It is neither controversial nor unusual to expect a party on the receiving end of decisions of the courts to comply with those decisions. Yet, in the structure and operations of the anti-corruption machinery in place since the start of the first Zuma presidency, very little has been done to comply with the criteria set in the Glenister rulings.

The colloquium appeared to do its best to avoid any serious discussion of this disastrous omission. Nobody suggested that the Hawks have it in them to be Stirs compliant. Nobody would.

The unspoken reason is not hard to find. Cabinet labours under the false impression that the minority judgment in Glenister 2 is the majority judgment and accordingly reflects the law applicable, free of any mention of the Stirs criteria. All attempts to set the record straight with those involved have been rebuffed.

Instead, Cabinet plans to elevate the puny Investigating Directorate in the National Prosecuting Authority to what it calls “permanent” status, up from serving at the pleasure of the president under a proclamation that gave birth to the ID.

This is not constitutional, it won’t be effective and any possibility of efficiency is remote. The “permanent” ID, if it is, as planned, a creature of an ordinary statute, will be liable to closure in the same way as the Scorpions were closed by a simple majority in Parliament. This is not the stuff of which secure tenure of office is made, yet the term “secure tenure of office” was not heard all day at the colloquium.

Keeping the anti-corruption entity within the NPA is also problematic. The NPA is under the “final responsibility” of the minister of justice and its accounting officer is the director general of justice. This is not the stuff of which independence is made. Yet the courts require for good and obvious reasons that the anti-corruption entity must be independent of executive control, influence and interference. This cannot be achieved as long as it remains a unit within the NPA.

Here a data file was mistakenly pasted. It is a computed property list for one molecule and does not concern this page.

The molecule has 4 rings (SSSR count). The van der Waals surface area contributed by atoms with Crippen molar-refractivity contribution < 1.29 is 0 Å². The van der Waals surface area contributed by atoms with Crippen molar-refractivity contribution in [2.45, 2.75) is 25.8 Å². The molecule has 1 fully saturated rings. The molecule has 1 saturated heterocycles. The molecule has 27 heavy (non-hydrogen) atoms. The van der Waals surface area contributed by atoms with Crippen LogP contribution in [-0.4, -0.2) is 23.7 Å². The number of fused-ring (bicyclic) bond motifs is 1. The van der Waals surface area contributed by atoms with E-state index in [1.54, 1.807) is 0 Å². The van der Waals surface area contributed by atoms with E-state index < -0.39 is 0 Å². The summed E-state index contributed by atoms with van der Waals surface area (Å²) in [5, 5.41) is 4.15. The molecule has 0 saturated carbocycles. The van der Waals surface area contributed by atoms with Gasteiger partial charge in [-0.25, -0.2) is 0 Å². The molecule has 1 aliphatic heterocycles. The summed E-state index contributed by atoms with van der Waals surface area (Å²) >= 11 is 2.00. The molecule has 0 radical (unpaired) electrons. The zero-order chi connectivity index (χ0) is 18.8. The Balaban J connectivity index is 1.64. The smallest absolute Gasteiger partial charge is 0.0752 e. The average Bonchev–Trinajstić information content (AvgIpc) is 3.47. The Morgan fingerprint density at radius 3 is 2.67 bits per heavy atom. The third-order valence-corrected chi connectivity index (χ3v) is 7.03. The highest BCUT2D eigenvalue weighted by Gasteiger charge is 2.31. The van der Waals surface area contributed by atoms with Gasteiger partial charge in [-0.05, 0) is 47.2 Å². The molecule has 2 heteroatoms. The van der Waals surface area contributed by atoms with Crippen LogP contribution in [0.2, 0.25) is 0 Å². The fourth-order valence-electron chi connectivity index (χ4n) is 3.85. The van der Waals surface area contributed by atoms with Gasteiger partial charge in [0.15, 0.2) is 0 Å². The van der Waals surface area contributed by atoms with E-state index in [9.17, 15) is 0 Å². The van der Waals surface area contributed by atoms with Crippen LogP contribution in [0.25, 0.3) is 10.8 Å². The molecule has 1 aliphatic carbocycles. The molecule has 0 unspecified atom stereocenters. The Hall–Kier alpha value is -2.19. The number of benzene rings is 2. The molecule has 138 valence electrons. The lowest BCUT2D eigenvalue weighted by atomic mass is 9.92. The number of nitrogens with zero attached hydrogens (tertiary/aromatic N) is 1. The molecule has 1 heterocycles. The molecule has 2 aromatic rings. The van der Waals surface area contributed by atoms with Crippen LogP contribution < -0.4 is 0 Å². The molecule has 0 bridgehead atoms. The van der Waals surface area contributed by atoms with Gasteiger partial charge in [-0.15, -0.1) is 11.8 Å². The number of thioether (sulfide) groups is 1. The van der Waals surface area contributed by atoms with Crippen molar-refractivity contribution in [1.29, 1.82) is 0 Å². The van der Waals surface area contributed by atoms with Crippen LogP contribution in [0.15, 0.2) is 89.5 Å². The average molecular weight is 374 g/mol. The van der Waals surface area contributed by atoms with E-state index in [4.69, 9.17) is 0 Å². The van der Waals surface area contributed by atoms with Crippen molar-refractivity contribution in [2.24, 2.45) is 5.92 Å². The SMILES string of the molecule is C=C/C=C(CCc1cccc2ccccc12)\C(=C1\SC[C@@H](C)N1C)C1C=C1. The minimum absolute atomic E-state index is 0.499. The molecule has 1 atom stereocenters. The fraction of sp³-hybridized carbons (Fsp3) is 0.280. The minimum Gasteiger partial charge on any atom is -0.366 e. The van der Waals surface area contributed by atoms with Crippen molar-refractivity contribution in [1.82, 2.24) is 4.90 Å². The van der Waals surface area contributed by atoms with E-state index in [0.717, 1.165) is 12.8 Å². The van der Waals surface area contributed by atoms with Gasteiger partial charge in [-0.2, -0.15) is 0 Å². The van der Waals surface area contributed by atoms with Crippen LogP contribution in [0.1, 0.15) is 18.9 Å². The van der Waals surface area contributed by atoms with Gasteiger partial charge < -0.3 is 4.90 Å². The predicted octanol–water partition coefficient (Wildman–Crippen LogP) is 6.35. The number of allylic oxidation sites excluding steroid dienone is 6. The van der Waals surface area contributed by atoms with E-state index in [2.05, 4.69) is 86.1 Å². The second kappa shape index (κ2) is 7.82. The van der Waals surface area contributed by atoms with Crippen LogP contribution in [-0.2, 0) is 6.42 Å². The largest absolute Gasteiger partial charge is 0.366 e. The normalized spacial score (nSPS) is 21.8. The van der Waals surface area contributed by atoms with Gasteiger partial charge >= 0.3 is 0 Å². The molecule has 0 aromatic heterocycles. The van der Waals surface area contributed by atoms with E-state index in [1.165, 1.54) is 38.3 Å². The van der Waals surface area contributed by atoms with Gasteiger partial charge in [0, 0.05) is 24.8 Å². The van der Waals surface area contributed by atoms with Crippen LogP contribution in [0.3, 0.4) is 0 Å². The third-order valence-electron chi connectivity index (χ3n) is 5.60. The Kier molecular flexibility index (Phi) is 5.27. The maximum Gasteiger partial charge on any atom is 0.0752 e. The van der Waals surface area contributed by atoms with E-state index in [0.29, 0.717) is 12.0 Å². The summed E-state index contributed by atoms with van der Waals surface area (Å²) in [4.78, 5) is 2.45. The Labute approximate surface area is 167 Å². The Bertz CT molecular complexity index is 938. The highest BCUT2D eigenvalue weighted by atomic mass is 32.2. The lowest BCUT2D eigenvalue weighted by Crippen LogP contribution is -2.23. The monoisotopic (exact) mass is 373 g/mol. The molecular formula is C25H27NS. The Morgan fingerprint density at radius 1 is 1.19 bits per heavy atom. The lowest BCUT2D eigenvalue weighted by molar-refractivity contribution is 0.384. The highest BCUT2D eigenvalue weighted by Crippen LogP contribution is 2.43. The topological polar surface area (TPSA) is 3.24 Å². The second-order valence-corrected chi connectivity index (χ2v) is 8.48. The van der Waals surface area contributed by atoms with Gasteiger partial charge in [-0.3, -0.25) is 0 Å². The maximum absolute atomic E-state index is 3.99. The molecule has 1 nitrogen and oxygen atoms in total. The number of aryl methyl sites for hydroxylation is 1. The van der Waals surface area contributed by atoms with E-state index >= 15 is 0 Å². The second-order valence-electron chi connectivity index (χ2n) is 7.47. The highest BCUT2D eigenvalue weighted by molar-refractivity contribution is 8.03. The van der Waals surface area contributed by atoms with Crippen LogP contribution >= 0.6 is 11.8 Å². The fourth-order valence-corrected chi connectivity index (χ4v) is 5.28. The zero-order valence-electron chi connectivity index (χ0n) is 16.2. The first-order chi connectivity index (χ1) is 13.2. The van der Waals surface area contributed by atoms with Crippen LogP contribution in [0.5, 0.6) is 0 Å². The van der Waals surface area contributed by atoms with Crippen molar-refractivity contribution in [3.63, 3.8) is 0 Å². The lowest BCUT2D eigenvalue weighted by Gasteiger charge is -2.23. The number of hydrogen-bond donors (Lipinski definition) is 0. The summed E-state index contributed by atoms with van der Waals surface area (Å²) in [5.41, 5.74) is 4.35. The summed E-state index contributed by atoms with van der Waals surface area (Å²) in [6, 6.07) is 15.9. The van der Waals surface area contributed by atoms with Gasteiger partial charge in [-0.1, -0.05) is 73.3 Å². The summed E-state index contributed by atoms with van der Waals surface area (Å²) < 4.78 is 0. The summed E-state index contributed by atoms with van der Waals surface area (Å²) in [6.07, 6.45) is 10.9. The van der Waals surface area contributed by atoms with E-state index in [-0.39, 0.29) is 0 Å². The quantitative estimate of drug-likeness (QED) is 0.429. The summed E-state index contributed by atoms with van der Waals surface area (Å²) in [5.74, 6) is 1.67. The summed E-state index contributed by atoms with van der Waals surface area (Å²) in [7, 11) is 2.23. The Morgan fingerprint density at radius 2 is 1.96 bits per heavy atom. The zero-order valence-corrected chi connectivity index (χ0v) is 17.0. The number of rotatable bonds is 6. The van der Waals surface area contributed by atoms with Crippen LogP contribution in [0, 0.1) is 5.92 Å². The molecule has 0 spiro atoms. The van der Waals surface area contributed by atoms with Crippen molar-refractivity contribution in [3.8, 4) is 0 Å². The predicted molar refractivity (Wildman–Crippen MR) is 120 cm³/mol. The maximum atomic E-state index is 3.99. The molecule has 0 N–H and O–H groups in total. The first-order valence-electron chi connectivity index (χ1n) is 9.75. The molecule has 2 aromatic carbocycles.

The only glimmer of light in this regard came from Professor Firoz Cachalia, who was door-stopped by programme director Ferial Haffajee on the topic of the progress being made by the National Anti-Corruption Advisory Council which he chairs.

While remaining generally non-committal the learned professor did indicate that his council is alive to the need to comply with the rules laid down in the Glenister litigation, as summed up by Chief Justice Mogoeng Mogoeng:

“All South Africans across the racial, religious, class and political divide are in broad agreement that corruption is rife in this country and that stringent measures are required to contain this malady before it graduates into something terminal.

“We are in one accord that South Africa needs an agency dedicated to the containment and eventual eradication of the scourge of corruption. We also agree that that entity must enjoy adequate structural and operational independence to deliver effectively and efficiently on its core mandate.”

The best way to implement the Stirs criteria would appear to be the establishment of a new Chapter Nine body to prevent, combat, investigate and prosecute serious corruption cases of all kinds, including organised crime, which, as former NDPP Vusi Pikoli pointed out, is just another form of corruption. The Chapter Nine institutions report to Parliament, not the executive, and they enjoy greater security of office than the NPA.

The colloquium did not get as far as discussing the implementation of the Glenister rulings, which is a pity as it is urgent that steps be taken in the current Parliament to effect reforms which the next parliament may not be able to effect for the reasons set out by Judge Davis.

There is always the Pari/Casac webinar in October to look forward to for progress in the necessary public debate on the overdue reform of the criminal justice administration to render it both constitutionally compliant and fit for purpose, a state of affairs that has not been in place for years, if ever. DM


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  • Bill Gild says:

    This is an excellent article, but I must add that democracy (in the sense that is globally understood) in South Africa is at risk not only because of widespread corruption, but also because the ANC/SACP are doctrinally and fundamentally anti-democratic.